The Legislative Assembly passed a number of significant pieces of legislation during 2008, some of which have proven to be highly controversial in the community as well as outside the country.
The Immigration (Amendment) Bill, 2008 garnered a lot of attention for the provision that future work permit applicants will have their fingerprints taken as a condition of employment. Workers who renew their work permits will also be asked to submit to fingerprinting within seven days of being advised of a renewal being granted.
Although the finger printing gained the most attention, there are other important changes introduced as well. Under the amendment the Immigration Department will be allowed to process and award or deny work permits for non-controversial applications. These applications are generally considered those where no qualified Caymanians applied for the post.
The amendment will also require that permanent residents will need to maintain the same level of investment they had at the time of their application for permanent residence. This applies to non-Caymanian permanent residents.
The long-touted Tobacco Bill also made its passage through the Legislative Assembly, promising to ban smoking in many public places as well as placing restrictions on the promotion, sale and distribution of tobacco products. The bill was voted in during the second half of October, bringing to an end a very long process that started with the previous government.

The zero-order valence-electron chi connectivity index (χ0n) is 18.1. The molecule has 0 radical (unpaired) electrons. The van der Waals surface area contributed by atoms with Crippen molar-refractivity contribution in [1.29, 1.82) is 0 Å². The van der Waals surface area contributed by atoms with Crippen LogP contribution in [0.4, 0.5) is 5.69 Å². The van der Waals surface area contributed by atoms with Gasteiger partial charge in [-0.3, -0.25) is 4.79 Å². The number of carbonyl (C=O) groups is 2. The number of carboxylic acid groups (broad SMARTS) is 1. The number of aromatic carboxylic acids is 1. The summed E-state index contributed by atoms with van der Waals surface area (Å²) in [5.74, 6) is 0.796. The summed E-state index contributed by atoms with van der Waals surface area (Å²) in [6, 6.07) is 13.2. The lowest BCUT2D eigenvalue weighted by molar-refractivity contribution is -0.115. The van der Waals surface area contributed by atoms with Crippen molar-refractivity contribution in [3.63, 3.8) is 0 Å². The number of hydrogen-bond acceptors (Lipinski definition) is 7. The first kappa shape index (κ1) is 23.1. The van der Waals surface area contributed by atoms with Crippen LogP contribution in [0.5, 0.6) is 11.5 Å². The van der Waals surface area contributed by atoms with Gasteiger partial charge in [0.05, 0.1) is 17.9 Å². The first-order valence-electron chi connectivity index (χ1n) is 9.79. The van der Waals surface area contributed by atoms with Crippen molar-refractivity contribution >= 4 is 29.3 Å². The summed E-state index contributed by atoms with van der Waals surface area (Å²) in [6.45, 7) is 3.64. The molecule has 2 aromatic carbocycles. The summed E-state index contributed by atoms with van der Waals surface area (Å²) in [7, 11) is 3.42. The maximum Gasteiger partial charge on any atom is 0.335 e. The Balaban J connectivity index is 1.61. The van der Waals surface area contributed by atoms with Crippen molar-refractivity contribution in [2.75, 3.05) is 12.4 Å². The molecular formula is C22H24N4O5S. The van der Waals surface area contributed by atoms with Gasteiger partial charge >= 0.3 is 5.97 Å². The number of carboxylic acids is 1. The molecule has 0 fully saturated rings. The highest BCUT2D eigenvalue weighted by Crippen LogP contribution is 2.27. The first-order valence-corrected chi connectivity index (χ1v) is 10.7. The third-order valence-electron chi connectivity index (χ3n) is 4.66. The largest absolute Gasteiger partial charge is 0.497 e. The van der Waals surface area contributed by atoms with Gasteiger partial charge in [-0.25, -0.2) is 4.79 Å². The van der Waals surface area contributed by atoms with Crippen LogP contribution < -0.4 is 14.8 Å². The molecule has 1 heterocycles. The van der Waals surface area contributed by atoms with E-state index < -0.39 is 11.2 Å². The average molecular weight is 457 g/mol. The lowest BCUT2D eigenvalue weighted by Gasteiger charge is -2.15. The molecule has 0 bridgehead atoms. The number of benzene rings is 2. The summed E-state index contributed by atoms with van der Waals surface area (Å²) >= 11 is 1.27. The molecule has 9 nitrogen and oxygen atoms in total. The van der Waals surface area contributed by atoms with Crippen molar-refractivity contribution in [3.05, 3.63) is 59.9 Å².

The list of public places in which smoking will be banned includes parks; factories; workplaces; office buildings; health care facilities; common areas in apartment buildings and condos; all educational institutions and their precincts; and on all forms of commercial and public transport.
Restaurants and bars will also be smoke free, although cigar bars will be exempt from the ban on smoking. However, these venues will need to have sophisticated extraction systems in place.
Restaurants and bars will be allowed to have an outdoor smoking area, provided it is more than 10 feet away from the entrance While smoking will be illegal inside bars and restaurants, the bill does include an exemption for outdoor smoking areas in such venues provided the areas are 10 feet away from the entrance and an outdoor non-smoking area is also designated.
The Marriage (Amendment) Bill, 2008 also passed through the Legislative Assembly. The amendment defines marriage as being ‘the union between a man and a woman as husband and wife’ thereby precluding the possibility of same-sex marriages being allowed in the Cayman Islands.
‘The people of the Cayman Islands are sending a clear signal that they do not wish to change the definition of marriage,’ Leader of Government Business Kurt Tibbetts said. ‘The purpose (of this amendment) is to confirm and clarify what the Marriage Law has always meant in Caymanian society.’
Proceeds of Criminal Conduct
The Proceeds of Criminal Conduct Law 2008 was also passed by the Legislative Assembly. The law aims to consolidate current provision in the law involving offences including drug trafficking, money laundering and funding of terrorism.
The law will also allow the Attorney General to bring civil proceedings in a court in order to confiscate property obtained through unlawful conduct. This means that there will be no need for a criminal conviction before the confiscation order can be obtained.
The law will also help Cayman to fight money laundering and bring it more in line with international best practice in that area.